Metabotropic glutamate receptors: electrophysiological properties and role in plasticity

Brain Res Brain Res Rev. 1999 Jan;29(1):83-120. doi: 10.1016/s0165-0173(98)00050-2.


Electrophysiological research on mGluRs is now very extensive, and it is clear that activation of mGluRs results in a large number of diverse cellular actions. Studies of mGluRs and on ionic channels has clearly demonstrated that mGluR activation has a widespread and potent inhibitory action on both voltage-gated Ca2+ channels and K+ channels. Inhibition of N-type Ca2+ channels, and inhibition of Ca(++)-dependent K+ current, IAHP, and IM being particularly prominent. Potentiation of activation of both Ca2+ and K+ channels has also been observed, although less prominently than inhibition, but mGluR-mediated activation of non-selective cationic channels is widespread. In a small number of studies, generation of an mGluR-mediated slow excitatory postsynaptic potential has been demonstrated as a consequence of the effect of mGluR activation on ion channels, such as activation of a non-selective cationic channels. Although certain mGluR-modulation of channels is a consequence of direct G-protein-linked action, for example, inhibition of Ca2+ channels, many other effects occur as a result of activation of intracellular messenger pathways, but at present, little progress has been made on the identification of the messengers. The field of study of the involvement of mGluRs in synaptic plasticity is very large. Evidence for the involvement of mGluRs in one form of LTD induction in the cerebellum and hippocampus is now particularly impressive. However, the role of mGluRs in LTP induction continues to be a source of dispute, and resolution of the question of the exact involvement of mGluRs in the induction of LTP will have to await the production of more selective ligands and of selective gene knockouts.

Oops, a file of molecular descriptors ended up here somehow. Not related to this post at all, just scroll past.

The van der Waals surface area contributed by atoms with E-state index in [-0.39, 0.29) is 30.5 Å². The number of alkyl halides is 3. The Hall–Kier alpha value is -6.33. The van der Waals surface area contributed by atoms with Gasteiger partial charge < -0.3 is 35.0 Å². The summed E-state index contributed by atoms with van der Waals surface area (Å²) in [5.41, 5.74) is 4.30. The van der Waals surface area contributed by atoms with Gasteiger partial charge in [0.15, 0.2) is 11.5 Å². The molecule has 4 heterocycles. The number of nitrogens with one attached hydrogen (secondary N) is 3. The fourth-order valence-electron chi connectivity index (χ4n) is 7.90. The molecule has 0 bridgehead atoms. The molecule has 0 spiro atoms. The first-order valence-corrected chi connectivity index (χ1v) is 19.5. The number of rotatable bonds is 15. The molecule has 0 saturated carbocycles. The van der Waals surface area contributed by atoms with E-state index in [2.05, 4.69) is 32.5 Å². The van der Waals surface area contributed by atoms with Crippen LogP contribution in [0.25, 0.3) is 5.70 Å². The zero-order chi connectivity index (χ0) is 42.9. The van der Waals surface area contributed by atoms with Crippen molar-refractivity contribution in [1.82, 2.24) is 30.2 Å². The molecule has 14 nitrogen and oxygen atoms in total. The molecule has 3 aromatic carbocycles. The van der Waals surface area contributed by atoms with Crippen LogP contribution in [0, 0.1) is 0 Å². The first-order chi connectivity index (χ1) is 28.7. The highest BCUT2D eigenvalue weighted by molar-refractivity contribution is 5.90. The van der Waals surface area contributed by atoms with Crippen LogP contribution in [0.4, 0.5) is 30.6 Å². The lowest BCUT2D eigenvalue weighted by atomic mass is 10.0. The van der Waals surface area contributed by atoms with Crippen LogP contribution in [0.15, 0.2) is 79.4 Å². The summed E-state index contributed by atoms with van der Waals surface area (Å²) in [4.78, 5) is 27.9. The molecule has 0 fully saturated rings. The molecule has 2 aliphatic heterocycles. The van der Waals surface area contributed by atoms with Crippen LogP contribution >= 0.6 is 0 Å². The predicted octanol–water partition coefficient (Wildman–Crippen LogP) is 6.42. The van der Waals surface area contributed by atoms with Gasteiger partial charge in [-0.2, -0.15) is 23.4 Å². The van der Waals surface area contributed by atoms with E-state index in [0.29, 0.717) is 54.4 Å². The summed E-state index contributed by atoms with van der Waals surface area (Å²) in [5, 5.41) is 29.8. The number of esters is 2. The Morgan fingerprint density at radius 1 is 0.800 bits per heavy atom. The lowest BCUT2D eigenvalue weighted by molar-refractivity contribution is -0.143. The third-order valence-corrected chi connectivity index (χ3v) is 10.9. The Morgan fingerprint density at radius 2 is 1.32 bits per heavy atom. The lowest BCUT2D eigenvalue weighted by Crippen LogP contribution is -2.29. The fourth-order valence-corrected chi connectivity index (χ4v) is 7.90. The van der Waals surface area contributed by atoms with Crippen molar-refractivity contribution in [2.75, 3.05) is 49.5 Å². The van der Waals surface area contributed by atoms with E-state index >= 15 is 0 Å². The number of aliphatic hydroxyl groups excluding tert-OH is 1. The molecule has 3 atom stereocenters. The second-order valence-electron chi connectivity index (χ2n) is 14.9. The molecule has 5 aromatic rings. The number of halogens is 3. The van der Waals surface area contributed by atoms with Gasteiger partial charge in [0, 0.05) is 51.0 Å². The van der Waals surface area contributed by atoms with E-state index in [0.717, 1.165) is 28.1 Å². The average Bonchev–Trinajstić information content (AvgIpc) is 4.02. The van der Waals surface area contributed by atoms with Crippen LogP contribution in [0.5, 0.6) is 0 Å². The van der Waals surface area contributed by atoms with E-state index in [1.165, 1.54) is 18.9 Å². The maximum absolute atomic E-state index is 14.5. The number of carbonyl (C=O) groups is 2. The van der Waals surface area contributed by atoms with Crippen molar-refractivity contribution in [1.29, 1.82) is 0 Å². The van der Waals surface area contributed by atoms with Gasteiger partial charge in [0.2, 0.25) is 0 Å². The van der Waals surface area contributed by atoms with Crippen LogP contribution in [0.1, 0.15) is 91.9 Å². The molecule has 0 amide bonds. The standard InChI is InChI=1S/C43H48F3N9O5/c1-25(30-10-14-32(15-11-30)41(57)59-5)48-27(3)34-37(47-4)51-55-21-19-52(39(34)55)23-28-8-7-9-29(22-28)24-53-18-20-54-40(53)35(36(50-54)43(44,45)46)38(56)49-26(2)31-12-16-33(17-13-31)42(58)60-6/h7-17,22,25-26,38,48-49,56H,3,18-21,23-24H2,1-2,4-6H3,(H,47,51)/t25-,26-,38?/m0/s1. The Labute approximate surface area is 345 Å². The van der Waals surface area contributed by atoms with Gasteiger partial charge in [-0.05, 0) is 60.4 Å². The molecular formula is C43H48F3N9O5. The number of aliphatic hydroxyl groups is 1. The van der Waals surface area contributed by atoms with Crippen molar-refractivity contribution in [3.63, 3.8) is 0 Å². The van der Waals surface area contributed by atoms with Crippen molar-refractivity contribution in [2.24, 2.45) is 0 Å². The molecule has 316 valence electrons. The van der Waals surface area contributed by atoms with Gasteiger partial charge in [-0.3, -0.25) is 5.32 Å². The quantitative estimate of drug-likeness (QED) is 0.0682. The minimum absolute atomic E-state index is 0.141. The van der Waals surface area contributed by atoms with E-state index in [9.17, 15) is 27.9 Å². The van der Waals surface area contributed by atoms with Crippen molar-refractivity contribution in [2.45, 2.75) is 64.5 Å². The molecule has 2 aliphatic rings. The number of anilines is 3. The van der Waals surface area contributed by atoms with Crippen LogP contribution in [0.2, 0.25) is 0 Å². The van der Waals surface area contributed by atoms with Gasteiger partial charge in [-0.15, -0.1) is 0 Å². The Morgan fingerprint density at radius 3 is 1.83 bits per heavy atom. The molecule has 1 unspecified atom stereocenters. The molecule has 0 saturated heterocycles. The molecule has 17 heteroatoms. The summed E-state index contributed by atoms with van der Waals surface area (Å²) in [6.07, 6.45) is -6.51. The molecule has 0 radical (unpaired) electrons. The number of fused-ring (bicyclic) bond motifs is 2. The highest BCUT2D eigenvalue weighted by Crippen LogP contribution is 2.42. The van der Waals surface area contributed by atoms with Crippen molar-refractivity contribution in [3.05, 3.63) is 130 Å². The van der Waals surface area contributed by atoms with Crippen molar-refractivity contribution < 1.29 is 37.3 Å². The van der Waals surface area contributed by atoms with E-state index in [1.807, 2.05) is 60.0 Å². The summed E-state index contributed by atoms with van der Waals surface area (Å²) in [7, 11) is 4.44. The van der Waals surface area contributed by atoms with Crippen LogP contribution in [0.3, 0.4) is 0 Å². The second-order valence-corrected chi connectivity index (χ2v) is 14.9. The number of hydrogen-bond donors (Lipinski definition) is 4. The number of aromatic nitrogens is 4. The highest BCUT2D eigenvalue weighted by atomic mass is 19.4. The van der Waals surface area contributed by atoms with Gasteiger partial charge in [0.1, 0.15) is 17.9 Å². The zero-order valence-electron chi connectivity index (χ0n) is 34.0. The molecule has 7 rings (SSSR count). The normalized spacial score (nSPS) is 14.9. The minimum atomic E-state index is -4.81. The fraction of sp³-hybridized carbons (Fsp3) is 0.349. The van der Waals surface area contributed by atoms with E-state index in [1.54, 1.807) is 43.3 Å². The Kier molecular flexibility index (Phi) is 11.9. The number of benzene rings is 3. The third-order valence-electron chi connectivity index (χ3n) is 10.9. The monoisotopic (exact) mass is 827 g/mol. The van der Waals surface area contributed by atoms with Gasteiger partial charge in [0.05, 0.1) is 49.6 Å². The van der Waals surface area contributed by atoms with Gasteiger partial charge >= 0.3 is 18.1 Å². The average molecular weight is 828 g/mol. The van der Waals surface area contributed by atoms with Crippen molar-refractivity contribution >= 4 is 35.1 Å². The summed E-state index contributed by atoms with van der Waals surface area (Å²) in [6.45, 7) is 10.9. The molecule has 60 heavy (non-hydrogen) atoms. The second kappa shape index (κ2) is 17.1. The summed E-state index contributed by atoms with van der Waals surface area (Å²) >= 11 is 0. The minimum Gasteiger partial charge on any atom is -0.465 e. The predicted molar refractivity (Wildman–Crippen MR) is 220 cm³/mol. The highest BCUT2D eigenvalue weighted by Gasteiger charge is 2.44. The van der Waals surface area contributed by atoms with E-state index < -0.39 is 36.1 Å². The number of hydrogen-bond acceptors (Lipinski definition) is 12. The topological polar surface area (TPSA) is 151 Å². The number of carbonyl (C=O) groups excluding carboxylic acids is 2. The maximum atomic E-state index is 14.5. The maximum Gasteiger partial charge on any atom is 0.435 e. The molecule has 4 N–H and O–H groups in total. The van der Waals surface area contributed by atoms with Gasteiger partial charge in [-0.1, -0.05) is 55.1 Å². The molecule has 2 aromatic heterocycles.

Publication types

  • Review

MeSH terms

  • Animals
  • Electrophysiology
  • Neuronal Plasticity / physiology*
  • Receptors, Metabotropic Glutamate / physiology*


  • Receptors, Metabotropic Glutamate